# Basic Circuit Analysis - confused about self polarity

1. Jun 4, 2006

This question is bugging me, and I think I need to get it answered before I move on to working on the "harder" problems. I hate being stumped by the little stuff like this. Anywas, I'm including the question that I have as an attachment, it will be easier for all.

Thank you!

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2. Jun 5, 2006

### Staff: Mentor

I'm not sure this will answer your question, but think of the case where you have a single long winding with a center tap. When you drive the full winding with an AC voltage, you see half that AC voltage at the center tap. Now drive just the first half of the winding with half of the AC voltage, and really nothing has changed, right? You still will measure half of the AC voltage on the second half of the winding, even though you are only driving the first half. That's because of the transformer action. Now think about how the dots would go on the two windings. If you dot the top of the first half winding, then you would dot the start of the second half winding at the center tap. You can also split the center tap, so that you have two separate windings, and the dots stay in the same places.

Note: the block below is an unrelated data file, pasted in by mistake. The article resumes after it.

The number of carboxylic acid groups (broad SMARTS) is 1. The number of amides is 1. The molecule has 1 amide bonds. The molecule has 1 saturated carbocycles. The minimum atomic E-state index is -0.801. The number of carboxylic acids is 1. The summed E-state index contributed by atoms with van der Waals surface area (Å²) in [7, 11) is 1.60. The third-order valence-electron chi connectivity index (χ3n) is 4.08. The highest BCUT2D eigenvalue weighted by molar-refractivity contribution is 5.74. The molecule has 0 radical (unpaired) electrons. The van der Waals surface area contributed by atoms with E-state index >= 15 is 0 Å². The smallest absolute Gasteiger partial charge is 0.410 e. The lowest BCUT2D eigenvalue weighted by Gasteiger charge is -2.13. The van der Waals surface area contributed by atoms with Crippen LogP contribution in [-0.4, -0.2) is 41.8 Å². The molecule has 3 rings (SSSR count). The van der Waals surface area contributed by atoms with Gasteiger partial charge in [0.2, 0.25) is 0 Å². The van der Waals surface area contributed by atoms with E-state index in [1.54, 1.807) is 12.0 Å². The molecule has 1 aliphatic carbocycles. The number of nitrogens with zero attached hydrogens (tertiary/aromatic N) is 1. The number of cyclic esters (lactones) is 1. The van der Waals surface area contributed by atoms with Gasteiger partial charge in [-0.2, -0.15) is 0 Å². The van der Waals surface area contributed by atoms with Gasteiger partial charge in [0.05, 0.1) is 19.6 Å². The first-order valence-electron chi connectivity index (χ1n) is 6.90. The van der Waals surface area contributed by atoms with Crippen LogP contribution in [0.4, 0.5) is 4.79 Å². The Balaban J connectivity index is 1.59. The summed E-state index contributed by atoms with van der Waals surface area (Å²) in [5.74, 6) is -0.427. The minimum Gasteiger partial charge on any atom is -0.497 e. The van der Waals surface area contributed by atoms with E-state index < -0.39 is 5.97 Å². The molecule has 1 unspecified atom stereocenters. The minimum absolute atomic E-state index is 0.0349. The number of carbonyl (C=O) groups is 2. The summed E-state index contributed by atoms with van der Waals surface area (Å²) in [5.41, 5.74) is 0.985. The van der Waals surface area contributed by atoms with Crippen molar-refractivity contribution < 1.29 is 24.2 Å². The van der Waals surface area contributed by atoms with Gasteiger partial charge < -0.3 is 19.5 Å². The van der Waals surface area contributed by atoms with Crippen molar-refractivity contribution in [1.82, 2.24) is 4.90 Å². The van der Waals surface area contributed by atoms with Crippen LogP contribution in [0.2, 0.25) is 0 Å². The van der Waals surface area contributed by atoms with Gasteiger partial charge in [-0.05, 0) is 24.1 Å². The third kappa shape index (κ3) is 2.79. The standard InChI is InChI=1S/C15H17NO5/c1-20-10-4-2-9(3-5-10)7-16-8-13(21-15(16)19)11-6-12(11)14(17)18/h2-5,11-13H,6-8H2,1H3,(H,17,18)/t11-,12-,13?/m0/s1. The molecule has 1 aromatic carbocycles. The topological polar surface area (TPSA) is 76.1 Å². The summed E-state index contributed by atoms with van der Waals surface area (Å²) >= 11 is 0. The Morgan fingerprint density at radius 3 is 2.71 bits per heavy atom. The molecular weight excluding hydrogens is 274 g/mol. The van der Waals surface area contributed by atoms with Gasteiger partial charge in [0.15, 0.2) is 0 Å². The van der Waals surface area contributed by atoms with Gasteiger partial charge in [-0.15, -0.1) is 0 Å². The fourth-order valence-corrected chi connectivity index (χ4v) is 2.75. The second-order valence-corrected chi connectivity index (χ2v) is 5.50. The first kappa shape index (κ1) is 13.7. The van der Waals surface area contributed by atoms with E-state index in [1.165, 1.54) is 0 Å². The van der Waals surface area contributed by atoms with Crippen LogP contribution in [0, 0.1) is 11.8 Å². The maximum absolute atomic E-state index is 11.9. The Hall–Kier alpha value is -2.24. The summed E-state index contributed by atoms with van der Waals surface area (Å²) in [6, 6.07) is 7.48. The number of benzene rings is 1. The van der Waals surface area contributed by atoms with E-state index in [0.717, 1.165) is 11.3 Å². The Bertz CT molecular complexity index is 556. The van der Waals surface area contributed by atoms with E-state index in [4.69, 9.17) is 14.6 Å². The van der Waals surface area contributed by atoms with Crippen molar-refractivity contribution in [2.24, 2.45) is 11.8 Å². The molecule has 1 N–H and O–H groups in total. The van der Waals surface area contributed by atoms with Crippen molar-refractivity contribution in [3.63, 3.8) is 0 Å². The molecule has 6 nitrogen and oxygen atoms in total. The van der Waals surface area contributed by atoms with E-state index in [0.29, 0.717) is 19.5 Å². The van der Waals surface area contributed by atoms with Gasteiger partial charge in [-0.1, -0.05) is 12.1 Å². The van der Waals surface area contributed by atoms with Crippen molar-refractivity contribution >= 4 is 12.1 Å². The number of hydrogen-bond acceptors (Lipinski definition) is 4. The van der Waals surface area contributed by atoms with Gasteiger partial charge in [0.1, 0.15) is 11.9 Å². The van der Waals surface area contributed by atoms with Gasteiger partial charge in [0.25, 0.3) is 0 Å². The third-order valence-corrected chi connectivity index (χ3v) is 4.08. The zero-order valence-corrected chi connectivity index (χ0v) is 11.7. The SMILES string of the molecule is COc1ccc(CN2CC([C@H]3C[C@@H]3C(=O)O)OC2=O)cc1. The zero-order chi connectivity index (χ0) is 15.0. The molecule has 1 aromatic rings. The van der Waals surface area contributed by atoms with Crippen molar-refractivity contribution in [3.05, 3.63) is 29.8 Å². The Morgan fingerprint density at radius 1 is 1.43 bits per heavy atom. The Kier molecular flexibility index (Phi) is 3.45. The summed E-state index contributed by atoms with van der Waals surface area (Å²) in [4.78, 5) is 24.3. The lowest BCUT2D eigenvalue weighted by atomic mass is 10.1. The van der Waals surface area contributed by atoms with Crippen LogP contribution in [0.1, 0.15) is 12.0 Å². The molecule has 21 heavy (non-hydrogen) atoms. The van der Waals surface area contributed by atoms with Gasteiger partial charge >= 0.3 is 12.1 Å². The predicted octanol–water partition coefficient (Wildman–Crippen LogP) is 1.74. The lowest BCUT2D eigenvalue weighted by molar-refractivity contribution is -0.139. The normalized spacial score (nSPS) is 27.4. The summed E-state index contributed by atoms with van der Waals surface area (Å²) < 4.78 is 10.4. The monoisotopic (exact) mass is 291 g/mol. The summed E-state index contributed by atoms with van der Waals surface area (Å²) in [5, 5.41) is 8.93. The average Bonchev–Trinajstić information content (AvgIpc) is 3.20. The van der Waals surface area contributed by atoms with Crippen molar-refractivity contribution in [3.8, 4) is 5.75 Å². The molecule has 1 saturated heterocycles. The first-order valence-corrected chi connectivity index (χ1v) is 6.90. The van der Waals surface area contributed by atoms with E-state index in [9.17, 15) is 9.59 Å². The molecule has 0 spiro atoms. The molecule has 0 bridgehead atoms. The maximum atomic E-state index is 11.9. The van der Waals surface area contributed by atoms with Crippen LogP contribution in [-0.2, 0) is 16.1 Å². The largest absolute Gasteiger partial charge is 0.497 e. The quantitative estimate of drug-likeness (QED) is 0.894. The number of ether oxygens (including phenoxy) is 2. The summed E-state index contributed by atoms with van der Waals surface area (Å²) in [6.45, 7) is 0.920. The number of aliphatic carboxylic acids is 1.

3. Jun 5, 2006

### doodle

Yes, you have to make it negative. In the counter-clockwise direction (the second diagram), voltage drop across the inductor is $I_1 (j4)$. If you represent all voltage drops in the negative (as what you did with the resistor), then this term should be in the negative too. Also, Vs should be in negative in the second equation as well since, in the counter-clockwise direction, there is a voltage drop across its terminals.